Intro: Modi has given a mantra of ‘Quiet Execution’ which matters in a country with too much talk and too little action.
Bouquets and brickbats keep getting hurled at Narendra Modi, but that, one supposes, is par for the course.
Gurcharan Das has some nice things to say about Modi in The Times of India (August 3). According to him where he expected discontinuity “there is surprising continuity.” To quote him: “Those who expected big bang reforms are disappointed and those who feared an intolerant autocracy are re-assured. The most palpable change is an upbeat mood in the central bureaucracy. No straggling in at 11 a.m. There are reports of quick appointments to the public; the same arrogant officer comes on the phone line and is more helpful. Another change is the quiet way that infrastructure projects have got going and begun to create jobs…. The noiseless shift to self-attestation is a major administrative reform… Three archaic labour laws are about to be scrapped, enhancing employee benefits and making it easier to do business… New rules on inspections have also struck a quiet blow against the dreaded inspector raj… Merely the announcement that five to ten million tons of grain from the FCI stockpile will be sold has reduced grain prices… There is more praise of this kind.” But there are people who still criticise Modi for sake of criticism.
Now some reference to the World Trade Organisation's Trade Facilitation Agreement. According to The Indian Express (August 4) “India has done well not to buckle under pressure from the US” on that issue. The paper said US Secretary of State John Kerry “was neither diplomatic nor truthful when he said India's refusal to sign the trade deal has undermined its image.” “As President Barack Obama gets ready to receive Modi, he should realise that India will hereafter follow a ‘India First Policy’ in both foreign affairs and trade. Reciprocity and respect for each other's strategic interests alone will guide India-US ties” the paper added.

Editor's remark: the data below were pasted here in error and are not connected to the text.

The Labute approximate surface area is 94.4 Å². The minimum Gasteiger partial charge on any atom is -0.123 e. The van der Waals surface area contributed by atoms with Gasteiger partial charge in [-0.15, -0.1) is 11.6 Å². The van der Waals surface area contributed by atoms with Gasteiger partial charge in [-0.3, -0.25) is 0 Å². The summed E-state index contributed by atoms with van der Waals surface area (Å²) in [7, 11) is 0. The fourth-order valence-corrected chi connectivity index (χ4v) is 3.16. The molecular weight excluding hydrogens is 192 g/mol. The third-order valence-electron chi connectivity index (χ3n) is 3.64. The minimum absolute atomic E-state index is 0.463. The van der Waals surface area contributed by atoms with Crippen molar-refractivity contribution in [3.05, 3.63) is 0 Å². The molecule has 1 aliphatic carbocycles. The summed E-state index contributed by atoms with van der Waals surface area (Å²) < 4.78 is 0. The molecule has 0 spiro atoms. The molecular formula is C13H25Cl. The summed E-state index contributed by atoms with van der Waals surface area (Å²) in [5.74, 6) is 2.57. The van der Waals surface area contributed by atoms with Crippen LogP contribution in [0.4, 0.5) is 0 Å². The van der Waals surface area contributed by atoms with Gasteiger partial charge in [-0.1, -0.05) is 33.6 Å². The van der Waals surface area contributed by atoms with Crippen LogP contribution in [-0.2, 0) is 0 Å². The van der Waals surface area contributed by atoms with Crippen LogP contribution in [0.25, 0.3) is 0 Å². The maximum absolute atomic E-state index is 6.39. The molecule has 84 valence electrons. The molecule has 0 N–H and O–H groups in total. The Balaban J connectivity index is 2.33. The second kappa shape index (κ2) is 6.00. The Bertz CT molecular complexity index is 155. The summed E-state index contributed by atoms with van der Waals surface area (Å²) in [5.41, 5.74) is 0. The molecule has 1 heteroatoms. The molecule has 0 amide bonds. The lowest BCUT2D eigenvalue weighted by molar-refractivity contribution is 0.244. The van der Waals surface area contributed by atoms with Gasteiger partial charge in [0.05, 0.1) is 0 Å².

The Hindu (August 4) had a different view. It said: “Politically speaking, no government can afford to be seen as compromising either the interests of the 270 million people who live below the poverty line or its farmers…. The main grouse India has is that there has been little forward movement on discussing the issue…. Clearly, both sides are guilty of brinkmanship. Yet all is not lost.”
Deccan Herald (August 4) was not all that supportive of the Indian stand. “India” it said, “was wrong to block the long-awaited Trade Facilitation Agreement (TFA) at the WTO meeting in Geneva.” Concluding, the paper said: “There is time and there are alternatives to ensure that farmers and poor consumers are protected. Therefore India should drop its inflexible stand and pave the way to an agreement at the next WTO meeting, possibly next month.” The Asian Age (July 27) practically welcomed the Cabinet's clearance for a hike in foreign direct investment in Insurance to 49 per cent from 26 per cent. Insurance, it said, “is a necessity, more for the unemployed, unorganised labour, including farmers and agricultural labourers. The paper conceded that it has to be seen whether hiking FDI in this sector will fill this necessity significantly. However it added: “There is expectation that foreign companies will bring in more than just funds – best practices, risk management techniques, innovatively designed products and services and technology. The industry is in for exciting times.”
Modi meanwhile received bouquets for his visit to Nepal. The Indian Express (August 5) said that Modi’s visit to Nepal “marks a turning point in Indo-Nepal relations” and “seen in the backdrop of increasing Chinese influence in India's immediate neighbourhood, this was a deft move of strategic diplomacy… This is the right approach.” The paper said that “India must step up its diplomatic over-reach to these neighbours by expanding all-round cooperation with them” adding: “It must enlarge its strategic footprints in these countries without overly taking on China.”
The Times of India (August 3) warned that “Modi should unequivocally assert that Nepal's evolving democratic process is an internal matter for that country” and “doing so would also allay fears in Kathmandu that BJP supports a return of the Nepali monarchy.” “Modi's visit” the paper said “has triggered a wave of optimism in Nepal over Delhi-Kathmandu relations.”
(The writer is a senior journalist and former editor of Illustrated Weekly)